Method: Each patient had a body mass index of 22 mg/kg or greater and was randomized to olanzapine with either zonisamide (n = 20) or placebo (n = 22) for 16 weeks. The primary outcome measure was change in body weight in kilograms from baseline. In the primary analysis using longitudinal regression, patients who received zonisamide had a significantly slower rate of weight gain and increase in body mass index than those who received placebo.
Results: The patients treated with zonisamide gained a mean (SD) of 0.9 (3.3) kg, whereas those treated with placebo gained a mean (SD) of 5.0 (5.5) kg; P=0.01. None of the patients in the zonisamide group, compared with 7 patients (33%) in the placebo group, gained 7% of body weight or greater from baseline (Fisher exact test, P=0.009). The zonisamide group, however, reported significantly more cognitive impairment as an adverse event than the placebo group (25% vs 0, respectively; P=0.02).
Conclusion: Zonisamide was effective for mitigating weight gain in patients with bipolar disorder or schizophrenia initiating treatment with olanzapine, but was associated with cognitive impairment as an adverse event.
One of the most vexing clinical problems in taking care of patients with schizophrenia is antipsychotic-induced weight gain. Weight gain is a factor in non-adherence and a factor in the later development of the metabolic syndrome with its associated mortality risk. In this small randomized, placebo-controlled trial, the authors added zonisamide to olanzapine-treated patients to blunt olanzapine-associated weight gain. Zonisamide is an antiepileptic drug in the same class as topiramate, which is well known to cause weight loss in some patients. On average, patients gained 11 pounds over 4 months if given placebo compared to 2 pounds if zonisamide was added. One downside of zonisamide is tolerability with regards to cognitive side effects. Such attempts at secondary prevention (ie, making weight management an important treatment aspect by early detection and intervention) should probably be considered routinely in patients with schizophrenia, particularly early in the course of illness where prevention might have the greatest effect. There is great interest in combining drugs to develop a truly effective anti-obesity agent, not just for patients with schizophrenia. One drug combination under development for obesity is zonisamide plus bupropion, currently in phase II trials (http://www.orexigen.com/trials/).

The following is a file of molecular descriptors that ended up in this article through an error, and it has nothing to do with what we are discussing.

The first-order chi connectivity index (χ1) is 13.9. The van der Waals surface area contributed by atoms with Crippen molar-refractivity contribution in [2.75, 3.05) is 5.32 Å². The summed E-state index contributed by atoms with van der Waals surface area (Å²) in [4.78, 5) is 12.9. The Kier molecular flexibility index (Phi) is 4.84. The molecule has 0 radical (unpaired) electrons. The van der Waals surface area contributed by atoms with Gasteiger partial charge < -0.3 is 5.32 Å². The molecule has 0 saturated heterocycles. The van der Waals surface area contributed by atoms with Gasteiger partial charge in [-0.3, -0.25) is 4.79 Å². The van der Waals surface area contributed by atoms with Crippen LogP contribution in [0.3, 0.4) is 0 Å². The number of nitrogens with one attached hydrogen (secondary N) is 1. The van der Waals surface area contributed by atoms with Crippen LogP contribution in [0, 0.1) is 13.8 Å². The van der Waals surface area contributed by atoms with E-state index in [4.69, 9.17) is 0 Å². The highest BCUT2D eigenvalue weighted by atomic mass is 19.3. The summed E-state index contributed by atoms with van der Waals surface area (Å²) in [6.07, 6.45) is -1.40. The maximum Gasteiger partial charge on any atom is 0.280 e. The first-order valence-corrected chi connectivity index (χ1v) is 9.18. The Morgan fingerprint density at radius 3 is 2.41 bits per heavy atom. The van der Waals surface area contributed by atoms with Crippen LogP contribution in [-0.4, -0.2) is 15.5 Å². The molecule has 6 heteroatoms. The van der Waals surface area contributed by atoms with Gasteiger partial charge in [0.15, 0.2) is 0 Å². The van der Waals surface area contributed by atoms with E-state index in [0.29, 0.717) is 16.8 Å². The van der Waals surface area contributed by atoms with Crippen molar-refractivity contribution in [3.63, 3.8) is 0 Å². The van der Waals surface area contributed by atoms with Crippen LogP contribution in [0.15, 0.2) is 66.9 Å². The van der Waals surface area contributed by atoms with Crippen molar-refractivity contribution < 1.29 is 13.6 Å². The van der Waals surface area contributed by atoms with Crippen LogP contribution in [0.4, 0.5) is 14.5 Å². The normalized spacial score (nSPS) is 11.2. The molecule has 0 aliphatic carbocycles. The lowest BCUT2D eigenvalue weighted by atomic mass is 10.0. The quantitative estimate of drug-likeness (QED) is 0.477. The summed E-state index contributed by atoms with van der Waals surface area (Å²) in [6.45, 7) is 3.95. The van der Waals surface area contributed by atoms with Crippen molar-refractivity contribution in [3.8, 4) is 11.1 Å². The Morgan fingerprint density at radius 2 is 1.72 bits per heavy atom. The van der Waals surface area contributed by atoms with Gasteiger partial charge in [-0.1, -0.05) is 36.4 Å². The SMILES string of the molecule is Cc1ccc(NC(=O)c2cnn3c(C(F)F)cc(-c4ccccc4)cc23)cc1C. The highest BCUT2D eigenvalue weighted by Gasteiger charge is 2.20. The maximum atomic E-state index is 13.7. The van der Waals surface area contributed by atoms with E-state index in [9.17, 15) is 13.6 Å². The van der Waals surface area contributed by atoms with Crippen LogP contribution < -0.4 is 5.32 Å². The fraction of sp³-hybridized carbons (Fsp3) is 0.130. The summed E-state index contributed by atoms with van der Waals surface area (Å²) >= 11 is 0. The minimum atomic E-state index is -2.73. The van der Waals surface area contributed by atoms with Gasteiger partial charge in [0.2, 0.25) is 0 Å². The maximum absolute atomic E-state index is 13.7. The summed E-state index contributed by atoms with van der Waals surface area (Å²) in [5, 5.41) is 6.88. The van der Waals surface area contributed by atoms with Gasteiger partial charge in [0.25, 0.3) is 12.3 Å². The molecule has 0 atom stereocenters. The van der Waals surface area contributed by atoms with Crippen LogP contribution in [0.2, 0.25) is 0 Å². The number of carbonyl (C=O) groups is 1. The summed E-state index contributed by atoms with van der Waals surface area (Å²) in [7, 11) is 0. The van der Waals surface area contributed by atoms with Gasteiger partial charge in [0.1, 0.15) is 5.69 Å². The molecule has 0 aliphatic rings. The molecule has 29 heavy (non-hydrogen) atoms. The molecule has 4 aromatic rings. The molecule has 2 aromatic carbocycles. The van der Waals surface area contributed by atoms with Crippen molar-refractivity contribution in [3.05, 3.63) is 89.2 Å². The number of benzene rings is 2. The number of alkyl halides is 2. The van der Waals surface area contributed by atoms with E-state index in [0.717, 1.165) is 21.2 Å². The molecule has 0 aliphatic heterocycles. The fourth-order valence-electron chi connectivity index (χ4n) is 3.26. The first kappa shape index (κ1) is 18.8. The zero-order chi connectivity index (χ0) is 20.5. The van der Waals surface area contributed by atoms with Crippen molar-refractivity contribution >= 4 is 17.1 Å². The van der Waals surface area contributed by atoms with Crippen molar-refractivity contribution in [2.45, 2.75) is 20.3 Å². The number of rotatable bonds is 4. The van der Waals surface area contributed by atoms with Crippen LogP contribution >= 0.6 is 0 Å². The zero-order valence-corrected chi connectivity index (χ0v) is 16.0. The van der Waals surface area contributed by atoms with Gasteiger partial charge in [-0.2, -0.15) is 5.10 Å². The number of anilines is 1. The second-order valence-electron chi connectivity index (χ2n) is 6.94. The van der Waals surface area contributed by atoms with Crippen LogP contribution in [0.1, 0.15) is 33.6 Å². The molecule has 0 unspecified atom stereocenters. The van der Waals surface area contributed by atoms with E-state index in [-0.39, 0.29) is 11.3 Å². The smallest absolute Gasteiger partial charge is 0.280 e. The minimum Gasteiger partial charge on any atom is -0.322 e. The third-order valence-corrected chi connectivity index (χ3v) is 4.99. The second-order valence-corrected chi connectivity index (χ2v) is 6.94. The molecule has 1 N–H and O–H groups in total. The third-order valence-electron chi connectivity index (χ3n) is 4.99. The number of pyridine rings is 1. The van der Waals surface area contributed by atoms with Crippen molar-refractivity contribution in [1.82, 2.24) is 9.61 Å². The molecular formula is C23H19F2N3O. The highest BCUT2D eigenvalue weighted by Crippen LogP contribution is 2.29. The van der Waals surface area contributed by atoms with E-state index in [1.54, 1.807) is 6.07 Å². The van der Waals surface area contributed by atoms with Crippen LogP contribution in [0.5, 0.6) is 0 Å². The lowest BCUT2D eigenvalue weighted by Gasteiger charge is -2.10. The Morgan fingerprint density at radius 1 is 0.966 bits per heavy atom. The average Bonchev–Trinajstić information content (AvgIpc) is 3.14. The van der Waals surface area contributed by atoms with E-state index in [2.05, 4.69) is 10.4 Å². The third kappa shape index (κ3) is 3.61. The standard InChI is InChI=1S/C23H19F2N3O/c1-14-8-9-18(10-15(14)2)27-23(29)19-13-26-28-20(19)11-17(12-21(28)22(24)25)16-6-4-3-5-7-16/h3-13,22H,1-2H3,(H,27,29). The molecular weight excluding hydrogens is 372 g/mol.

Camm AJ, Karayal ON, Meltzer H, et al.
CNS Drugs. 2012;26(4):351-365.
Background: Prolongation of the corrected QT interval (QTc) is understood to be a predictor of risk for ventricular arrhythmia; consequently, data on QTc effects of drugs are used by regulatory bodies to evaluate potential safety risks. Clinical pharmacology studies in adults receiving oral ziprasidone demonstrated a dose-dependent mean increase (4.5-19.5 milliseconds [ms]) in QTc over the range of 40-160 mg/d with a small incremental increase (22.5 ms) at 320 mg/d. In a comparative study of ziprasidone versus five antipsychotics, the mean QTc increase at steady state maximum concentration (C(max)) for ziprasidone was 15.9 ms. Accordingly, the effects of ziprasidone on QTc were studied in phase II-IV randomized controlled trials (RCTs).
Objective: The objective of this study was to provide clinicians and clinical researchers with a comprehensive analysis of QTc changes associated with ziprasidone based on data from Pfizer-sponsored phase II-IV RCTs in schizophrenia or bipolar disorder patients, safety reports, and postmarketing surveillance.